Thus, inasmuch as there is no express prohibition against the conviction of a defendant of two distinct felonies at the same trial, and inasmuch as there appears to be no reason for the established rule in Missouri which should prevent a waiver of that rule, and inasmuch, as heretofore noted, an information or indictment in which are joined two district felonies is not bad as a matter of law, we are of the view that a defendant's failure to assign as error in his motion for new trial the action or inaction of the trial court which resulted in his conviction of two distinct felonies at the same trial, effects a waiver of his right to rely on the rule in question. In other words, if a defendant prefers that two distinct felonies with which he is to be charged be joined in one information, and if he prefers that he be tried on both those charges at one and the same trial, we perceive no reason why he may not so elect. We hold, therefore, that a defendant's failure to raise any question in his motion for new trial about the fact that or the procedure whereby he was convicted of two distinct felonies at the same trial and separately sentenced for each, should have the same effect as though defendant had specifically elected to be tried on both felonies at the same time.

Assignments 1 and 2 in defendant's new trial motion are that the trial court erred in overruling defendant's separate motions for judgments of acquittal on counts 1 and 2 at the close of the state's evidence. Defendant waived his right to make that contention here by introducing evidence in his own behalf in the trial court. State v. Harris, Mo., 295 S.W.2d 94, 95 [1].

Assignments 3 and 4 are that the trial court erred in overruling defendant's separate motions for judgments of acquittal at the close of all the evidence. The evidence on behalf of the state tended to *6 prove that on March 29, 1958, prosecutrix, a widow 77 years of age, lived alone in a 3-room house in Pulaski County; that she retired about 11 p. m. on March 28, and that thereafter, about one or two o'clock in the morning of the 29th, her son and his wife and children visited her for about 30 minutes; that when they left her son jerked the front outer door closed and she saw that the Yale lock on that door locked; that about three that same morning she was awakened by a noise at that front outer door, and shortly thereafter defendant came through that door, without her consent, and into the room where she was in bed; that defendant, against her consent and will, forcibly raped her. Medical evidence as to the result of a vaginal examination made on prosecutrix on the day of the alleged crime showed that prosecutrix had recently had sexual intercourse.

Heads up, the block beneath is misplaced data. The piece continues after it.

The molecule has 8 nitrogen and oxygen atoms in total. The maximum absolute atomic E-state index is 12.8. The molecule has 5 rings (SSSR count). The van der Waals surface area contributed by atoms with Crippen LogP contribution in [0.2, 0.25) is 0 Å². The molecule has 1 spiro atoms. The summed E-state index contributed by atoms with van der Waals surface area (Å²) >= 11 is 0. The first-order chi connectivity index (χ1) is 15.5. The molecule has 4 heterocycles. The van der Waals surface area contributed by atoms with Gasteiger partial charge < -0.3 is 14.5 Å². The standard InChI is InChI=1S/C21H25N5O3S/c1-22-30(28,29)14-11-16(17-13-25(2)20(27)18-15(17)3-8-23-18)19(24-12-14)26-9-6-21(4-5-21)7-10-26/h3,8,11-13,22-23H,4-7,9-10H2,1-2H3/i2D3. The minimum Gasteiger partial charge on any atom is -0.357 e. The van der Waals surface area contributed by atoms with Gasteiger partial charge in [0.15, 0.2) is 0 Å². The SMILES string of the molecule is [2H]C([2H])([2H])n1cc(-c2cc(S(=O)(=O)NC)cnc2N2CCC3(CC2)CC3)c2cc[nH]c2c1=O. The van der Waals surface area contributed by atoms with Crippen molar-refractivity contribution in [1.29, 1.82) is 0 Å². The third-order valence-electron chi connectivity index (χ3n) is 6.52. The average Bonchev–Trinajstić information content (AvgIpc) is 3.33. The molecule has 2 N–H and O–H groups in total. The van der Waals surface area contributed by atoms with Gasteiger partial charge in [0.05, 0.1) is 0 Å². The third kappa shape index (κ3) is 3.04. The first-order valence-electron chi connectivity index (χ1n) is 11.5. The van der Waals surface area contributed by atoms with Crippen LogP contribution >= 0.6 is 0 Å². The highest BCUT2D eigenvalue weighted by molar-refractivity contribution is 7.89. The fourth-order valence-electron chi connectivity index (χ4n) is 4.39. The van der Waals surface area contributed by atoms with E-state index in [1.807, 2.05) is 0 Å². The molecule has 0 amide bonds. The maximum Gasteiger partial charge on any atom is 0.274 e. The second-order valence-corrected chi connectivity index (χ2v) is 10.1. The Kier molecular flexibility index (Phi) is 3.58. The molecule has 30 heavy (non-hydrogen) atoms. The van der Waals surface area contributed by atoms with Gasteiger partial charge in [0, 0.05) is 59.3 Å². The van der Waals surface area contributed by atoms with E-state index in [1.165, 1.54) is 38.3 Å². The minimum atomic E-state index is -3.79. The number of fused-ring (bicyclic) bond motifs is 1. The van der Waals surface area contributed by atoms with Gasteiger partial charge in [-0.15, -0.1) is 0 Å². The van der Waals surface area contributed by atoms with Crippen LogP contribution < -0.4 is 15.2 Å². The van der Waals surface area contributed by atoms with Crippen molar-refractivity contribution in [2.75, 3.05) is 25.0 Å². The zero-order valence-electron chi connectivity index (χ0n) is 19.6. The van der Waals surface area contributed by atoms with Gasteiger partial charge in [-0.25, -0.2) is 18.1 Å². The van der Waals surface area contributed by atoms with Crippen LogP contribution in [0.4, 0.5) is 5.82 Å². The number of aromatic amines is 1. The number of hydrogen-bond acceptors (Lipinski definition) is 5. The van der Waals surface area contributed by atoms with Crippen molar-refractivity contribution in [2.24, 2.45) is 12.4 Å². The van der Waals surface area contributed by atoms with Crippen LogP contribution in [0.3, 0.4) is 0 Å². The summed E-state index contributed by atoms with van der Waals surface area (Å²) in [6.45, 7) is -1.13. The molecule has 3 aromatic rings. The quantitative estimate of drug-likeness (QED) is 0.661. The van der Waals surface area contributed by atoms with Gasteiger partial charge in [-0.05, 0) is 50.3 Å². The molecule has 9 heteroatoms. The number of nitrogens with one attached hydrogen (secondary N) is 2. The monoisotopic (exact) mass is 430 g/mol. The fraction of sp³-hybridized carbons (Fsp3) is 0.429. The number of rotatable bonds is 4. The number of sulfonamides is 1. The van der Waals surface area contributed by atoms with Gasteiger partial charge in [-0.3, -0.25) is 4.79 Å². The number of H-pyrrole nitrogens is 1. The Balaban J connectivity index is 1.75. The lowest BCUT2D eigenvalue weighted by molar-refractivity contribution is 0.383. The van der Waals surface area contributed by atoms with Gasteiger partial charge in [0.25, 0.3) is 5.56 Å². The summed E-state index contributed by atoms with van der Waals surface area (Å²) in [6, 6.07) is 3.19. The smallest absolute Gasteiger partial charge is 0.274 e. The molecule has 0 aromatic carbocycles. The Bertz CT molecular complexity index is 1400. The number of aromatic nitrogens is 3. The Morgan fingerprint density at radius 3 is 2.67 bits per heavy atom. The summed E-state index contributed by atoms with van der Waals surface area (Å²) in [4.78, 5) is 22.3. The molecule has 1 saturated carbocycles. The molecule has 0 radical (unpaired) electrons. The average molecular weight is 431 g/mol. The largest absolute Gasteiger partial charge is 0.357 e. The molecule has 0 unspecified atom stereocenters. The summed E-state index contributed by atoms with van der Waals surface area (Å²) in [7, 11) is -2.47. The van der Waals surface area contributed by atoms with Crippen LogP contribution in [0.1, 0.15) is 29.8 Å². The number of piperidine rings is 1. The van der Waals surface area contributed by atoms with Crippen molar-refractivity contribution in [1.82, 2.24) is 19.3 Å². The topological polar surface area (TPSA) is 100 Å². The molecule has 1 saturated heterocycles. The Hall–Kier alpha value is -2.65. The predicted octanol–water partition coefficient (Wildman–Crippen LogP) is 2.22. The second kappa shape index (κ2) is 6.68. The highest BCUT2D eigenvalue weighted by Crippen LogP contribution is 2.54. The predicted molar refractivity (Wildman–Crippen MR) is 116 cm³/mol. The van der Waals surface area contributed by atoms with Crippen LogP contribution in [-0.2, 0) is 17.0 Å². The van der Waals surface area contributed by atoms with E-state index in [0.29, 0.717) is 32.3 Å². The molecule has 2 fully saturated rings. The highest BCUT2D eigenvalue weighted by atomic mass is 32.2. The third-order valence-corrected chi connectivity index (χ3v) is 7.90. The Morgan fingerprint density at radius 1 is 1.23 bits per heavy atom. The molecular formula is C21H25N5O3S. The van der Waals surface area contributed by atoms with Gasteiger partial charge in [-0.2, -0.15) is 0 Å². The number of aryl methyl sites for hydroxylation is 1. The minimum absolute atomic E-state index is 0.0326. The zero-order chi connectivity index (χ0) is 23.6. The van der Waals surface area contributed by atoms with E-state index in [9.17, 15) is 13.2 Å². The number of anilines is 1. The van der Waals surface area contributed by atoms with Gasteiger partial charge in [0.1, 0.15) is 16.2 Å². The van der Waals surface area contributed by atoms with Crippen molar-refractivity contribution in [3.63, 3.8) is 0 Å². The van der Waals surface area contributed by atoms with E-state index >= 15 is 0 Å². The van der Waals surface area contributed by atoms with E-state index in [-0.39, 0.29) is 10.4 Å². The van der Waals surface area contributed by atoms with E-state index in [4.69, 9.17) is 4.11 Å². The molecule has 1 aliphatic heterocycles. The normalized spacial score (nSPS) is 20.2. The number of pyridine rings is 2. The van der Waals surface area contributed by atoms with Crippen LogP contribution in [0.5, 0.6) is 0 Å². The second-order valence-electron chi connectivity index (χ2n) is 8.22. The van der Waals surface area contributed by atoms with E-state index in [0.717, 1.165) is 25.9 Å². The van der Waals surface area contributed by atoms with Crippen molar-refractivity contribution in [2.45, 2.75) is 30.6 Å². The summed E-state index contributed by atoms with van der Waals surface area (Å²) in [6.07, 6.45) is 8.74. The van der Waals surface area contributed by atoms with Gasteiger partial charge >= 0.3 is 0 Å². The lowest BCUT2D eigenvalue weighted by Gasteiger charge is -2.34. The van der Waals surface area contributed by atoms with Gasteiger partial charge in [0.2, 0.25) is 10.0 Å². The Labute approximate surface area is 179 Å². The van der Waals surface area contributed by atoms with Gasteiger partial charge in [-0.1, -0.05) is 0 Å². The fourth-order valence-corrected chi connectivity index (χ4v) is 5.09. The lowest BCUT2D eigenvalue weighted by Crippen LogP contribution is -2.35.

RSMo 1949 Section 560.040, V.A.M.S., provides in part that: "Every person who shall be convicted of breaking into and entering the dwelling house of another, in which there shall be at the time some human being, with intent to commit some felony or any larceny therein, either: First, by forcibly bursting or breaking the wall or outer door, window or shutter of a window of such house, or the lock or bolt of such door, or the fastening of such window or shutter; * * * or third, by unlocking an outer door by means of false keys, or by picking the lock thereof, shall be adjudged guilty of burglary in the first degree."

While the evidence that defendant forcibly broke an outer door or its lock, as charged in the information, was not as satisfactory as it might have been, and while that evidence did not negative the hypothesis that entry might have been effected by unlocking that door with a false key or by picking the lock thereof (the method of entry proscribed under "third" in the statute quoted above), we are, nevertheless, of the opinion that prosecutrix' testimony that the outer door of her dwelling house was locked, that a noise at that front door awakened her, and that thereafter defendant came into the room through that door, was substantial evidence sufficient to support a reasonable finding that defendant broke the outer door or the lock thereon. Certainly the fact that defendant intended to commit a felony when he broke in was sufficiently proved. It is apparent, therefore, that the trial court did not err in denying defendant's motion for judgment of acquittal on count 1.